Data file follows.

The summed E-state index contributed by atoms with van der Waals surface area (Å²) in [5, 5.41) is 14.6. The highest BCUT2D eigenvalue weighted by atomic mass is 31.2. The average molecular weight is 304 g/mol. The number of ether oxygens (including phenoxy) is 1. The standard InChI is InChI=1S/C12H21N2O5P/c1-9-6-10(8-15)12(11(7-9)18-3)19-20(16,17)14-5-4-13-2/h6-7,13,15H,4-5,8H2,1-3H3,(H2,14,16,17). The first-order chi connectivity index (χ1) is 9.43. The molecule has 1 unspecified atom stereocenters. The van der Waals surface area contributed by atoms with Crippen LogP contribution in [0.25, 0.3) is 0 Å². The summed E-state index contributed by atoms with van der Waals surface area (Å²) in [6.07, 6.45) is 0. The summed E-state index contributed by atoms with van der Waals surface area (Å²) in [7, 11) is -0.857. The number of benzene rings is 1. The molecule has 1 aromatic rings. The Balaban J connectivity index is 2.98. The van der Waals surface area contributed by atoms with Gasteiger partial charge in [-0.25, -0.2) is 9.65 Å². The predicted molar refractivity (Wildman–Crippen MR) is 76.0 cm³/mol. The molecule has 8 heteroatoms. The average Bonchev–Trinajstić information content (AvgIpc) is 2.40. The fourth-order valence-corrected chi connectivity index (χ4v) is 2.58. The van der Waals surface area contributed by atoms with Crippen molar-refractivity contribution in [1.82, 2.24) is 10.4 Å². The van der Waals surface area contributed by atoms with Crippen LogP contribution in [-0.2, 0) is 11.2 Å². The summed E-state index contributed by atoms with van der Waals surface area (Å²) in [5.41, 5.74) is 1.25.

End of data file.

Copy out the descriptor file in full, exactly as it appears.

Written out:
The summed E-state index contributed by atoms with van der Waals surface area (Å²) in [5, 5.41) is 14.6. The highest BCUT2D eigenvalue weighted by atomic mass is 31.2. The average molecular weight is 304 g/mol. The number of ether oxygens (including phenoxy) is 1. The standard InChI is InChI=1S/C12H21N2O5P/c1-9-6-10(8-15)12(11(7-9)18-3)19-20(16,17)14-5-4-13-2/h6-7,13,15H,4-5,8H2,1-3H3,(H2,14,16,17). The first-order chi connectivity index (χ1) is 9.43. The molecule has 1 unspecified atom stereocenters. The van der Waals surface area contributed by atoms with Crippen LogP contribution in [0.25, 0.3) is 0 Å². The summed E-state index contributed by atoms with van der Waals surface area (Å²) in [6.07, 6.45) is 0. The summed E-state index contributed by atoms with van der Waals surface area (Å²) in [7, 11) is -0.857. The number of benzene rings is 1. The molecule has 1 aromatic rings. The Balaban J connectivity index is 2.98. The van der Waals surface area contributed by atoms with Gasteiger partial charge in [-0.25, -0.2) is 9.65 Å². The predicted molar refractivity (Wildman–Crippen MR) is 76.0 cm³/mol. The molecule has 8 heteroatoms. The average Bonchev–Trinajstić information content (AvgIpc) is 2.40. The fourth-order valence-corrected chi connectivity index (χ4v) is 2.58. The van der Waals surface area contributed by atoms with Crippen molar-refractivity contribution in [1.82, 2.24) is 10.4 Å². The van der Waals surface area contributed by atoms with Crippen LogP contribution in [-0.2, 0) is 11.2 Å². The summed E-state index contributed by atoms with van der Waals surface area (Å²) in [5.41, 5.74) is 1.25.